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Hastings Center Organizes Symposium for International Journalism Conference: Ethical Debates on New Genetic Technologies

The Hastings Center is working with the World Conference of Science Journalists to organize a pre-conference symposium, “New Genetic Technologies: Ethical Debates and Global Science Policy.” The 10th World Conference of Science Journalists, which will take place in San Francisco on October 26 – 30, is expected to bring more than 1,200 professional journalists from around the world to build global capacity for science communication and provide an opportunity for journalists to explore cutting-edge science and professional challenges as well as crucial issues at the interface of science and society.

The genetics symposium will consist of two sessions, each with a panel of bioethicists who think about genetic technologies, and journalists who cover them.

Session #1: Human Gene Editing and Procreation:  Is There a Parental Obligation to Create “Better” Babies?

Some people argue that parents have a moral obligation to create the best babies possible.   Others counter that we might actually have a moral obligation not to pursue  that goal, warning that important aspects of the parent-child bond might suffer if parents take significant control over the genomes of their offspring. This session will explore the views of advocates and skeptics, who will argue for and against the use of gene editing in human embryos to create enhancements, should this become possible — genetic predispositions to be smarter, more athletic, possibly even kinder. The panel will include Josephine Johnston, The Hastings Center’s director of research; Ronald Green, professor emeritus of religion and ethics at Dartmouth; Joel Achenbach, a reporter for the Washington Post, and Xiaoxue Chen, a journalist from Beijing who writes for The Intellectual. Robin Marantz Henig, a freelance journalist and immediate past president of the National Association of Science Writers, will serve as moderator.

Session #2: From GMOs to Gene Drives: What to Make of Our Newfound Powers to “Edit” Plants and Animals?

Scientists are proposing gene editing of the natural world for a range of purposes, including controlling Zika and conserving native ecosystems. Because these efforts elicit strong reactions, akin to the polarized debate over GMOs, they are difficult to discuss and write about. Hastings Center research scholar Gregory Kaebnick will talk about the values questions raised by genetically editing the genomes of plants and animals. Gary Marchant, a professor at Arizona State University’s Sandra Day O’Connor College of Law, will address global governance challenges, particularly with regard to DIY tinkerers, who can buy gene editing kits online, and the barriers to achieving oversight across national boundaries. Amy Harmon, a Pulitzer Prize-winning reporter for The New York Times, and Kai Kupferschmidt, a Berlin correspondent for Science, will discuss the minefields they encounter in their reporting, including allegations of falling into one or another “camp.” Hastings Center president Mildred Solomon will serve as moderator.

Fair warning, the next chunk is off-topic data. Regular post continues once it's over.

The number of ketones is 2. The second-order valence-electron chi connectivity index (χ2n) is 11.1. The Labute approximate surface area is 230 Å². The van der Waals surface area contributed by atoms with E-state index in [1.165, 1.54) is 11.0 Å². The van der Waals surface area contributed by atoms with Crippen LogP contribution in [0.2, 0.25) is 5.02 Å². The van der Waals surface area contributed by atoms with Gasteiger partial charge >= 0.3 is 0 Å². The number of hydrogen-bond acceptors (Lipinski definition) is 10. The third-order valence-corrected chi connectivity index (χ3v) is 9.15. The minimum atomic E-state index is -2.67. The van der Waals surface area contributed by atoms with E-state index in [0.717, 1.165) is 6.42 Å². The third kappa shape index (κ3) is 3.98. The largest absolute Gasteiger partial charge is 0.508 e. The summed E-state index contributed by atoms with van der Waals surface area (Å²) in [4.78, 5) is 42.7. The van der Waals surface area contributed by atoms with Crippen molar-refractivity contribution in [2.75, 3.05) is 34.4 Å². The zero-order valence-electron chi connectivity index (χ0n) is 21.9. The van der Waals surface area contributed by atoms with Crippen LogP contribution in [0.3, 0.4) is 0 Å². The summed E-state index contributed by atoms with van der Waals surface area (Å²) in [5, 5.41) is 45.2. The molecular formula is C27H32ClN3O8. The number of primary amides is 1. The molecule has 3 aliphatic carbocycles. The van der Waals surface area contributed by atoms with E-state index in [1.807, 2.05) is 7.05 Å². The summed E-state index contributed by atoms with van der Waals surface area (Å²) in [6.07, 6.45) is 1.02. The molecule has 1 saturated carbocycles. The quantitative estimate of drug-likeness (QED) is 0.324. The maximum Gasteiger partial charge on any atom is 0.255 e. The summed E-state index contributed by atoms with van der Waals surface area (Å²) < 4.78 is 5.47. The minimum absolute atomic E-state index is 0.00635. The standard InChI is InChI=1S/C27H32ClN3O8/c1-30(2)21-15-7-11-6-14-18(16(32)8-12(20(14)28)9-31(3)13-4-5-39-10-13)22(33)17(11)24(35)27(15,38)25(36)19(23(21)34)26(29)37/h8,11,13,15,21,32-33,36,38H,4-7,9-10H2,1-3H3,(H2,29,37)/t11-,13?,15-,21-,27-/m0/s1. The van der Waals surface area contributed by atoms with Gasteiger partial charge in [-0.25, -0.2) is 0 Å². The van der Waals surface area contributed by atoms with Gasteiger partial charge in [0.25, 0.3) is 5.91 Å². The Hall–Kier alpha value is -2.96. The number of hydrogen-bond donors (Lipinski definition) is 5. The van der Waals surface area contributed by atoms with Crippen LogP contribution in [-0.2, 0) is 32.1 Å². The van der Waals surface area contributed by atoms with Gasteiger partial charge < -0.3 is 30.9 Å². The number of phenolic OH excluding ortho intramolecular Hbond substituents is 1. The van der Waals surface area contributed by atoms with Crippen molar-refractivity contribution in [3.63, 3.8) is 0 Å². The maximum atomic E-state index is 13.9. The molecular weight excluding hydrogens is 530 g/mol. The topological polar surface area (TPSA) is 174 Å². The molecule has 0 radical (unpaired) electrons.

The sessions, which will take place on Thursday morning, October 26, will draw on expertise from The Hastings Center’s international project on the potential social and ethical implications of using gene editing. The project and the preconference workshop are supported by the John Templeton Foundation. The Hastings Center is also one of more than 25 organizations providing sponsorship support to the World Conference. Conference attendees will be allowed to register for the symposium during general conference registration, starting May 1.

More information is on the conference site, http://wcsj2017.org and on Twitter, #wcsj2017.

Published on: April 27, 2017
Published in: Gene Editing, Media, Science and Society, Science and the Self

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